It is an optional practice in pulp mills to heat the pulp in two stages as illustrated in FIG. 4. Pulp 61 from washer 63 is mixed in mixer 65 with low pressure steam 67 to yield preheated pulp 69 typically at a temperature between 140° and 180° F. Pulp 69 is pumped and pressurized by pulp slurry pump 71 to yield pulp 1. The flow rate of low pressure steam 67 can be controlled by flow controller 73 using input signal 75 (identical to signal 53) from temperature measurement/transmitter device 55. Steam 9 in this case is high pressure steam at between about 100 and 800 psig.
In an alternate embodiment shown in FIG. 5 (analogous to that illustrated in FIG. 2), the flow rate of oxygen-containing gas 11 is controlled by flow controller 35 which operates valve 39. Steam 9 (which is provided at an essentially constant flow rate) mixes with oxygen-containing stream 11 to form steam-oxygen mixture 5 which is utilized as earlier described. Flow controller 35 receives input signal 59 which is generated as described in the embodiment of FIG. 4.
The steam-oxygen ratio may be controlled in an alternate embodiment illustrated in FIG. 6, which operates in a manner similar to the embodiments illustrated in FIGS. 3 and 5. Referring to FIG. 6, flow ratio controller 45 controls the flow rate of high pressure steam 9 such that the steam to oxygen ratio in steam-oxygen mixture 5 remains constant at a desired value. Flow ratio controller 45 receives input signal 43 which is proportional to the flow of oxygen-containing stream 11 and input signal 49 which is proportional to the flow rate of steam 9.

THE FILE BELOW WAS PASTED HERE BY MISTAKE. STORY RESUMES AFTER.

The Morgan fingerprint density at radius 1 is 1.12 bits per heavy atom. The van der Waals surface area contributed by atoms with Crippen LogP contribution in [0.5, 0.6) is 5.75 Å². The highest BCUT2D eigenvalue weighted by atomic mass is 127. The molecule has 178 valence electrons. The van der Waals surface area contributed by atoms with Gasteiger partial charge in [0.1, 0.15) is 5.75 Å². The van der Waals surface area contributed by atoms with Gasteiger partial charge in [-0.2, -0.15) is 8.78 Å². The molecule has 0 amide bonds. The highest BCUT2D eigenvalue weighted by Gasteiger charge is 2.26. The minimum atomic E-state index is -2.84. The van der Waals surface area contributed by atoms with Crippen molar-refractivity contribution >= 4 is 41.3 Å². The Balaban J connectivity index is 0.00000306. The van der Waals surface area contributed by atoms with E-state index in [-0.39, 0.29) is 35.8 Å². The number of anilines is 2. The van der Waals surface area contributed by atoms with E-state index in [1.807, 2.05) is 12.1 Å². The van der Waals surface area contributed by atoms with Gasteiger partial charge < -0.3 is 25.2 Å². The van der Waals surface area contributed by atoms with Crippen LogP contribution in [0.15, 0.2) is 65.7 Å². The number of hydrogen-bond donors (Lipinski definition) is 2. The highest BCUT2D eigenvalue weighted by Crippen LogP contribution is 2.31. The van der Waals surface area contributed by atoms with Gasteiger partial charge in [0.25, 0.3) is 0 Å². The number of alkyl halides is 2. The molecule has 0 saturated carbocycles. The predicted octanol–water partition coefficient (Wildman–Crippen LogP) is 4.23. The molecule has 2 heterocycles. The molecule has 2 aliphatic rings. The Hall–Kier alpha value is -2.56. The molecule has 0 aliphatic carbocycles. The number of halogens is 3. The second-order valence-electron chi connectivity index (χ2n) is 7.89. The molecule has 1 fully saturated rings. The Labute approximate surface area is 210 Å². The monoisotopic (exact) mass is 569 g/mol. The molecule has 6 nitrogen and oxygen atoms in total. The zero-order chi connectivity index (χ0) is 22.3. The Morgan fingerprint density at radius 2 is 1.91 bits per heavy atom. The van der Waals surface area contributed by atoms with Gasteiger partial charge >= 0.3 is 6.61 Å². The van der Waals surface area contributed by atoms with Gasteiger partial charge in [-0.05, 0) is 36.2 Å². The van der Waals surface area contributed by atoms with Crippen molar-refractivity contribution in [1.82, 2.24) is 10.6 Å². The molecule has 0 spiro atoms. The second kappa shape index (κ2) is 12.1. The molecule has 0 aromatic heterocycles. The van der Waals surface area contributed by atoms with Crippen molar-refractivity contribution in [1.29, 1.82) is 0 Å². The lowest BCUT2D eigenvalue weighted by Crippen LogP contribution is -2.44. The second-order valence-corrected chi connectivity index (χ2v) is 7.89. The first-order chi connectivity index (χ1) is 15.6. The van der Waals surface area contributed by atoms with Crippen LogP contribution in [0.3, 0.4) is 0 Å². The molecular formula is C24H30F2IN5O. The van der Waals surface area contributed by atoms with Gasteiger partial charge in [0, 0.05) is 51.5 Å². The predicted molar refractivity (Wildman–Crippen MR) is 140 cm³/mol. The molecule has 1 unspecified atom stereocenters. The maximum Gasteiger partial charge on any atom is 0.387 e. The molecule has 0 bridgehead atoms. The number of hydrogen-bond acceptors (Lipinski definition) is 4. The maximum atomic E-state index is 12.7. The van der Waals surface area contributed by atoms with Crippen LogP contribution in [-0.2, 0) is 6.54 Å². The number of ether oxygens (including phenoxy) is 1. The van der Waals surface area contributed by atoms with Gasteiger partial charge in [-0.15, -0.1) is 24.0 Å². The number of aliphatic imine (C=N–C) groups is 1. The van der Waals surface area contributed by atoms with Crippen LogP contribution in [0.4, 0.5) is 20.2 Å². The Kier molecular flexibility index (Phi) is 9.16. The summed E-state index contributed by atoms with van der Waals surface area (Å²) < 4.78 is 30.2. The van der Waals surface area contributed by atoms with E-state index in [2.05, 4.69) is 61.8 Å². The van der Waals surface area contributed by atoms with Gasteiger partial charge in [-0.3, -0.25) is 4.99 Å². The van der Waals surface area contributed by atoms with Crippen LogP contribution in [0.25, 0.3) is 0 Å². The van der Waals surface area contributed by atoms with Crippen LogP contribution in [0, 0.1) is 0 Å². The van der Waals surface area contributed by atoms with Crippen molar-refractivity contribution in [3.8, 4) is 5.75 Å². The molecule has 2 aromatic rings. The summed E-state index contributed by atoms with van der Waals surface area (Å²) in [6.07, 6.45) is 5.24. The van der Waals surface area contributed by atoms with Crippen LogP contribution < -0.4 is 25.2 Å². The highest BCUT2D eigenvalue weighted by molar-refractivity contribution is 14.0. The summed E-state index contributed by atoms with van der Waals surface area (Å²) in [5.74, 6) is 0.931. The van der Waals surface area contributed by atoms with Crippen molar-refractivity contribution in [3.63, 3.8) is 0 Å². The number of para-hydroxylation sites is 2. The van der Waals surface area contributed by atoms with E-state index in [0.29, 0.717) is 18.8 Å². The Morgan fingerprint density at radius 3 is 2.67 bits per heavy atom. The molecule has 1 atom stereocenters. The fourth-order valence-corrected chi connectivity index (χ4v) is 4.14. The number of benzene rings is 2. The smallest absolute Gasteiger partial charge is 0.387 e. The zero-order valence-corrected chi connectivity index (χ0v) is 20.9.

The embodiments of FIGS. 1 to 3 utilize a common feature which is an essential part of the present invention, namely, the use of the temperature of the pulp after steam addition as an indication of pulp flow rate. This eliminates the need to measure the pulp flow rate directly, which can be difficult and inaccurate, and allows improved control of oxygen dosage to the pulp. Similarly, the embodiments of FIGS. 4 to 6 utilize the temperature increase of the pulp associated with heating by steam addition, and are useful for cases in which the pulp feed temperature varies. Other embodiments for dosage control which use the features illustrated in FIGS. 1-6 are possible and fall within the bounds of the present invention, and include the control of dosage of other pulp treatment chemicals and including but not limited to chlorine, chlorine dioxide, sodium hydroxide, sodium hypochlorite, sodium or hydrogen peroxide, and ozone.